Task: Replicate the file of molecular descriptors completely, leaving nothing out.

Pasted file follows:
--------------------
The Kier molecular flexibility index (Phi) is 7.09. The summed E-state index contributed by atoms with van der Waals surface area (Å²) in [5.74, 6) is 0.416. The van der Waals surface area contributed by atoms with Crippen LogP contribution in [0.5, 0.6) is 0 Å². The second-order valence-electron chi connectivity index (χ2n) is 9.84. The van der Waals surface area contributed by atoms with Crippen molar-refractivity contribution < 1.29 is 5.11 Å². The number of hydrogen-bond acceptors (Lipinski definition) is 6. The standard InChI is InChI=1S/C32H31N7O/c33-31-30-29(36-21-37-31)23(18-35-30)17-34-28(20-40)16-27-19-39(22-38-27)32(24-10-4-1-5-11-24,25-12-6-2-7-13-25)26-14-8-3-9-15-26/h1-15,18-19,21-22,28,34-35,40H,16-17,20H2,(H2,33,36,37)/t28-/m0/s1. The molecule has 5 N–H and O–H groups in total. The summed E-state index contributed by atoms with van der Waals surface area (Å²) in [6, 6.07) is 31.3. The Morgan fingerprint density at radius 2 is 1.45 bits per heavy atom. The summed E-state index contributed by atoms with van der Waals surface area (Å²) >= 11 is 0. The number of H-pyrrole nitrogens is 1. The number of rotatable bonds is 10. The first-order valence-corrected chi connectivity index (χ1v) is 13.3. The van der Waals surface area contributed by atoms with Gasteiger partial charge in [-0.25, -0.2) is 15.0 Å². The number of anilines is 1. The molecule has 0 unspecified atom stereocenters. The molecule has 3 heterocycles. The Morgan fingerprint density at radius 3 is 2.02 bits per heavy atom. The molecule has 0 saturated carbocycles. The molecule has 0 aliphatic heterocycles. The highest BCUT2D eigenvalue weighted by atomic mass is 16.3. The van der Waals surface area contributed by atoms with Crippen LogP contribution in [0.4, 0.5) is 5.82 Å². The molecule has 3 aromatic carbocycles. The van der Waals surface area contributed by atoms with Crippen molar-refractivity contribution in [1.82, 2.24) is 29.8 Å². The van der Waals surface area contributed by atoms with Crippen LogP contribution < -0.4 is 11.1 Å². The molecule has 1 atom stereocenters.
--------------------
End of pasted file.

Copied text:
The Kier molecular flexibility index (Phi) is 7.09. The summed E-state index contributed by atoms with van der Waals surface area (Å²) in [5.74, 6) is 0.416. The van der Waals surface area contributed by atoms with Crippen LogP contribution in [0.5, 0.6) is 0 Å². The second-order valence-electron chi connectivity index (χ2n) is 9.84. The van der Waals surface area contributed by atoms with Crippen molar-refractivity contribution < 1.29 is 5.11 Å². The number of hydrogen-bond acceptors (Lipinski definition) is 6. The standard InChI is InChI=1S/C32H31N7O/c33-31-30-29(36-21-37-31)23(18-35-30)17-34-28(20-40)16-27-19-39(22-38-27)32(24-10-4-1-5-11-24,25-12-6-2-7-13-25)26-14-8-3-9-15-26/h1-15,18-19,21-22,28,34-35,40H,16-17,20H2,(H2,33,36,37)/t28-/m0/s1. The molecule has 5 N–H and O–H groups in total. The summed E-state index contributed by atoms with van der Waals surface area (Å²) in [6, 6.07) is 31.3. The Morgan fingerprint density at radius 2 is 1.45 bits per heavy atom. The summed E-state index contributed by atoms with van der Waals surface area (Å²) >= 11 is 0. The number of H-pyrrole nitrogens is 1. The number of rotatable bonds is 10. The first-order valence-corrected chi connectivity index (χ1v) is 13.3. The van der Waals surface area contributed by atoms with Gasteiger partial charge in [-0.25, -0.2) is 15.0 Å². The number of anilines is 1. The molecule has 0 unspecified atom stereocenters. The molecule has 3 heterocycles. The Morgan fingerprint density at radius 3 is 2.02 bits per heavy atom. The molecule has 0 saturated carbocycles. The molecule has 0 aliphatic heterocycles. The highest BCUT2D eigenvalue weighted by atomic mass is 16.3. The van der Waals surface area contributed by atoms with Crippen LogP contribution in [0.4, 0.5) is 5.82 Å². The molecule has 3 aromatic carbocycles. The van der Waals surface area contributed by atoms with Crippen molar-refractivity contribution in [1.82, 2.24) is 29.8 Å². The van der Waals surface area contributed by atoms with Crippen LogP contribution < -0.4 is 11.1 Å². The molecule has 1 atom stereocenters.